In today’s leftward drifting Democratic Party, however, it’s hard to see Webb—who declared his candidacy Thursday—getting very far. As surprising as Bernie Sanders’s rise in the polls has been, he looks more like the Democratic base than Webb does. The Virginian is progressive on a few major issues, including the military and campaign spending, but he’s far to the center or even right on others: He's against affirmative action, supports gun rights, and is a defender of coal. During the George W. Bush administration, Democrats loved to have him as a foil to the White House. It’s hard to imagine the national electorate will cotton to him in the same way. Webb’s statement essentially saying he had no problem with the Confederate battle flag flying in places like the grounds of the South Carolina capitol may have been the final straw. (At 69, he’s also older than Hillary Clinton, whose age has been a topic of debate, though still younger than Bernie Sanders or Joe Biden.)
For centuries, experts have predicted that machines would make workers obsolete. That moment may finally be arriving. Could that be a good thing?
1. Youngstown, U.S.A.
The end of work is still just a futuristic concept for most of the United States, but it is something like a moment in history for Youngstown, Ohio, one its residents can cite with precision: September 19, 1977.
For much of the 20th century, Youngstown’s steel mills delivered such great prosperity that the city was a model of the American dream, boasting a median income and a homeownership rate that were among the nation’s highest. But as manufacturing shifted abroad after World War II, Youngstown steel suffered, and on that gray September afternoon in 1977, Youngstown Sheet and Tube announced the shuttering of its Campbell Works mill. Within five years, the city lost 50,000 jobs and $1.3 billion in manufacturing wages. The effect was so severe that a term was coined to describe the fallout: regional depression.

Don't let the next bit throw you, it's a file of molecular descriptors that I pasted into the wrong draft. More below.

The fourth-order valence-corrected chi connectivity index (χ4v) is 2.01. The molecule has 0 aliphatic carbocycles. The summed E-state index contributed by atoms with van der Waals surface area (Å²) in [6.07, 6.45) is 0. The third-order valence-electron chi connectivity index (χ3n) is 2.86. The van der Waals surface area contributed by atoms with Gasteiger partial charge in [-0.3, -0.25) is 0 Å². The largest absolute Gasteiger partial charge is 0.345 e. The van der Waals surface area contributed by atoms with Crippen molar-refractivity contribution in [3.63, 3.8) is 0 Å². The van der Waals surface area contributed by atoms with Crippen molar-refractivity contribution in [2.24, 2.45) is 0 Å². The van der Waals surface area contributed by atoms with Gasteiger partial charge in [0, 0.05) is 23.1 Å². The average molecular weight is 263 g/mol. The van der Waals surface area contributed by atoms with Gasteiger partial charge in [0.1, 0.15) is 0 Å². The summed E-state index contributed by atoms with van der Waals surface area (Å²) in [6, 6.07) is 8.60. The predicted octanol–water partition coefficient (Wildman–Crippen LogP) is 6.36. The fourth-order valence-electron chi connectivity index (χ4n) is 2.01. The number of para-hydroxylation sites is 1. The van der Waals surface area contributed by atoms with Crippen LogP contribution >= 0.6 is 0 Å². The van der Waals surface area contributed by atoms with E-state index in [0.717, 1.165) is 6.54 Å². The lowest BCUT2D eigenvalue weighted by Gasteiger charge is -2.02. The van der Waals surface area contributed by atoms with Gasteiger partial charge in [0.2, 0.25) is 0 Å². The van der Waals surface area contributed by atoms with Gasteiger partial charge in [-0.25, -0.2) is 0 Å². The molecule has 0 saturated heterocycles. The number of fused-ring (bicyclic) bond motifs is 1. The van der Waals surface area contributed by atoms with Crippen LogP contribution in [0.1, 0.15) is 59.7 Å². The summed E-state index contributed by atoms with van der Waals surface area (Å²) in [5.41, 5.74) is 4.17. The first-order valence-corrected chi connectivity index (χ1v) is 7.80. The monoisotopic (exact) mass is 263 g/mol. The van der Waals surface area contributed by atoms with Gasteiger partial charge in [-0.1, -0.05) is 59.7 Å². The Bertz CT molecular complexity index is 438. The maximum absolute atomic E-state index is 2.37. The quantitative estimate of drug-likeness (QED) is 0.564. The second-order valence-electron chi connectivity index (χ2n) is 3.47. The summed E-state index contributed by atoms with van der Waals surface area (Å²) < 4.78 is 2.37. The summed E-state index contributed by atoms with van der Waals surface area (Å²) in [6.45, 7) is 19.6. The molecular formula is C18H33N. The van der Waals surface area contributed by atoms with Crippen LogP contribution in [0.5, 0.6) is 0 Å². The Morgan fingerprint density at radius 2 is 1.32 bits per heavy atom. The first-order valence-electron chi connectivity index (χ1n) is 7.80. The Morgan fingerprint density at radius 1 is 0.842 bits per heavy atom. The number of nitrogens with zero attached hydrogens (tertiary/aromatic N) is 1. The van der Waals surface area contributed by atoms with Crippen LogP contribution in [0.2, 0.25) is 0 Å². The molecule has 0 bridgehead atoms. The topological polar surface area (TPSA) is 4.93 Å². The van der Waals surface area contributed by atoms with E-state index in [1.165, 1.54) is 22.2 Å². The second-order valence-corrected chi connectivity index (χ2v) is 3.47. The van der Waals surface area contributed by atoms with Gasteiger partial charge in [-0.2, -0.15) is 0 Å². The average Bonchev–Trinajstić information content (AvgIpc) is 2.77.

On Sunday, citizens will vote on how to move forward in the country's financial crisis.
On Sunday, the people of Greece will help decide the financial future of their country. With the nation already in default and capital controls in place to prevent a run on the banks, it’s up to Greece’s citizens to decide what road the country will take from here.
The referendum—which asks Greeks to either vote yes or no to a current proposal from Eurogroup leaders to extend financing to the deeply indebted country— was called for by Greek Prime Minister Alexis Tsipras amid meetings of Eurozone leaders as they tried to come up with a deal that would allow the country to avoid default. The call for a vote effectively ended discussions.
Opponents of thecurrent proposal from the Eurogroup feel that the austerity measures put forth by the Eurogroup’s leaders—which would includes things like tax hikes, pension cuts, and reductions in government jobs—are overly harsh and punitive, and could hurt Greeks more than help them.
An attorney who helped players file a gender-discrimination lawsuit over artificial turf in the World Cup proposes a way forward for the sport.
On Sunday, players from the U.S. and Japan’s women’s soccer teams will step onto the field in Vancouver to compete for the sport’s greatest achievement: the World Cup. But perhaps the bigger battle—one that started well before the final match and will continue well after—isn’t about a trophy or national glory. Women’s soccer teams have long fought for recognition and respect not just from the public, but also from the male organizers of the sport, and it’s a struggle symbolized by the very fields they’ve been playing on.
The co-hosts of the World Cup—FIFA and the Canadian Soccer Association—failed to stage this year’s tournament to be played on real grass like every other World Cup previously, mandating that it be played on artificial turf instead. This is despite the dangers and inconveniences plastic turf poses. The synthetic pitches bake in the sun, with surface temperatures sometimes reaching 120 degrees. Clouds of rubber pebbles fly into players’ eyes, and the turf makes it difficult for the women to gauge the way the ball will bounce.